Coast Guard, DHS.
Temporary final rule.
The Coast Guard is establishing a temporary safety zone surrounding the sunken fishing vessel PATRIOT located approximately 17 miles northeast of Scituate, Massachusetts, in Massachusetts Bay. The safety zone is in effect while the vessel remains on the sea floor and subsequently re-floated during salvage operations. The safety zone will then move with the vessel until the F/V PATRIOT is safely moored. This action is necessary to ensure that vessels are not endangered by conducting dredging, diving, anchoring, fishing or other activities while the F/V PATRIOT sits on the sea floor. This action is also necessary to assist in providing a safe work environment for those conducting the salvage operation. This temporary rulemaking is needed to protect the environment, the commercial fishing industry, salvage operators and the general public from potential hazards associated with the sunken vessel and from potential hazards associated with the salvage of the vessel.
Effective Dates: This rule is effective from midnight June 11, 2009, through midnight July 25, 2009.
Documents indicated in this preamble as being available in the docket are part of docket USCG-2009-0512 and are available online by going to http://www.regulations.gov, selecting the Advanced Docket Search option on the right side of the screen, inserting USCG-2009-0512 in the Docket ID box, pressing Enter, and then clicking on the item in the Docket ID column. They are also available for inspection or copying at the following location: The Docket Management Facility (M-30), U.S. Department of Transportation, West Building Ground Floor, Room W12-140, 1200 New Jersey Avenue, SE., Washington, DC 20590, between 9 a.m. and 5 p.m., Monday through Friday, except Federal holidays.Start Further Info
FOR FURTHER INFORMATION CONTACT:
If you have questions on this temporary rule, call or e-mail Chief Eldridge McFadden, U.S. Coast Guard Sector Boston, Waterways Management Division; telephone 617-223-5160, e-mail Eldridge.C.McFadden@uscg.mil. If you have questions on viewing the docket, call Renee V. Wright, Program Manager, Docket Operations, telephone 202-366-9826.End Further Info End Preamble Start Supplemental Information
The Coast Guard is issuing this temporary final rule without prior notice and opportunity to comment pursuant to authority under section 4(a) of the Administrative Procedure Act (APA) (5 U.S.C. 553(b)). This provision authorizes an agency to issue a rule without prior notice and opportunity to comment when the agency for good cause finds that those procedures are “impracticable, unnecessary, or contrary to the public interest.” Under 5 U.S.C. 553(b)(B), the Coast Guard finds that good cause exists for not publishing a notice of proposed rulemaking (NPRM) with respect to this rule because initial immediate action was needed to protect the public from the hazards posed by an unknown underwater object located in Massachusetts Bay. This object was later identified as the F/V PATRIOT, located in approximately 95 feet of water 17 miles northeast of Scituate, Massachusetts. This rule extends the existing safety zone set to expire on June 10, 2009, to ensure, to the extent practicable, the immediate, continued protections for the environment, the commercial fishing industry, salvage operators and the general public from the potential hazards associated with the salvage of the F/V PATRIOT. The loss of the F/V PATRIOT created significant interest in the local fishing community and considerable media interest. Salvage of the F/V PATRIOT has the potential of attracting a variety of on-lookers who may be searching for unanswered questions or are just curious; operations also have the potential of generating considerable media interest. An uncontrolled gathering of vessels surrounding the location of salvage operations has the potential of creating an unsafe work environment during salvage operations. It would be contrary to the public interest for the existing safety zone to lapse on the eve of such operations.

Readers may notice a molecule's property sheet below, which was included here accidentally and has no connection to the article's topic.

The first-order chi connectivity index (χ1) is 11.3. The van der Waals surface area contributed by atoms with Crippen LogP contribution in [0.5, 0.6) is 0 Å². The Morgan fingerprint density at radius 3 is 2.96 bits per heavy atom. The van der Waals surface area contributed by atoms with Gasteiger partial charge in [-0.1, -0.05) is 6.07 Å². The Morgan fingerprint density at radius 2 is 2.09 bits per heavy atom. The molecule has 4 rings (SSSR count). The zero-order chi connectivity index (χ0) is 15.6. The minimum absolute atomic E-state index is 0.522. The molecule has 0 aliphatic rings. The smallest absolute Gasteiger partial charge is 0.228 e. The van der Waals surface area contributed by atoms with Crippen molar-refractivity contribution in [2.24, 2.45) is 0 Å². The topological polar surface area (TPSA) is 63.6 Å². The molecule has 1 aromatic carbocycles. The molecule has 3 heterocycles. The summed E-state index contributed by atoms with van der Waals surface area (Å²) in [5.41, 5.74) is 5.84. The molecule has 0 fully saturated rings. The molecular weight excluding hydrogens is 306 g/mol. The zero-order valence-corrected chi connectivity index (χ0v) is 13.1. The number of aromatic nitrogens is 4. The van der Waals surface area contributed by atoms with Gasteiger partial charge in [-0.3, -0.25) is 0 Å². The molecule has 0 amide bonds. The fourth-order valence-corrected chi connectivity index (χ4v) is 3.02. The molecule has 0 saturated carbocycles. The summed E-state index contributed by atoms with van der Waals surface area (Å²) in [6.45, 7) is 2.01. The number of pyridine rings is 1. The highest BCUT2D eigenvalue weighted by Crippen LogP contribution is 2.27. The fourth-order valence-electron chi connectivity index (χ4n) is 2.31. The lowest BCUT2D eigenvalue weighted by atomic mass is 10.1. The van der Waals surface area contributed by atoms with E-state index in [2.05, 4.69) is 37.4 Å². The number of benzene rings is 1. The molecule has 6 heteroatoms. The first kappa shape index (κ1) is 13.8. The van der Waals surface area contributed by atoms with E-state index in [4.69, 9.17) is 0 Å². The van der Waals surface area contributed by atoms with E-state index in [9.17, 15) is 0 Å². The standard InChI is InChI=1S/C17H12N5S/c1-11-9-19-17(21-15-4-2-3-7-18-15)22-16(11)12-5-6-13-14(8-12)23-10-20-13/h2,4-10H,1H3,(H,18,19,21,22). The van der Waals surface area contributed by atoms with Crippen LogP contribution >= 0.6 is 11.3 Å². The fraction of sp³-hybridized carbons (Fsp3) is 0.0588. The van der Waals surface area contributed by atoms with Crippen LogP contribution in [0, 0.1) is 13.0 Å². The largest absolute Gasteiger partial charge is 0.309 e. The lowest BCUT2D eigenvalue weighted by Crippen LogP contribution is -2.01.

For the same reason, under 5 U.S.C. 553(d)(3), the Coast Guard finds that good cause exists for making this rule effective less than 30 days after publication in the Federal Register.
Background and Purpose
On January 3, 2009, the F/V PATRIOT, a 54-foot steel-hull boat, sank with the loss of two crewmembers onboard. The vessel was reported to have an estimated 5,000 gallons of fuel onboard. There were no survivors and the exact position of the vessel was not immediately known. On January 8, 2009, the Coast Guard established a temporary safety zone around a reported underwater object believed to be the F/V PATRIOT, located in Massachusetts Bay approximately 17 miles northeast of Scituate, Massachusetts, in position 42°24′27.34″ N, 70°27′17.23″ W.
On January 23, 2009, underwater exploratory operations with photographic equipment confirmed that Start Printed Page 29424the object was the F/V PATRIOT. The owners of the vessel intend to conduct dive and salvage operations on the vessel. The Coast Guard is implementing this safety zone to surround the F/V PATRIOT and the salvage equipment transporting it from its current resting place to its future berth.
This regulation effectively extends the safety zone set to expire on June 10, 2009.
Discussion of Rule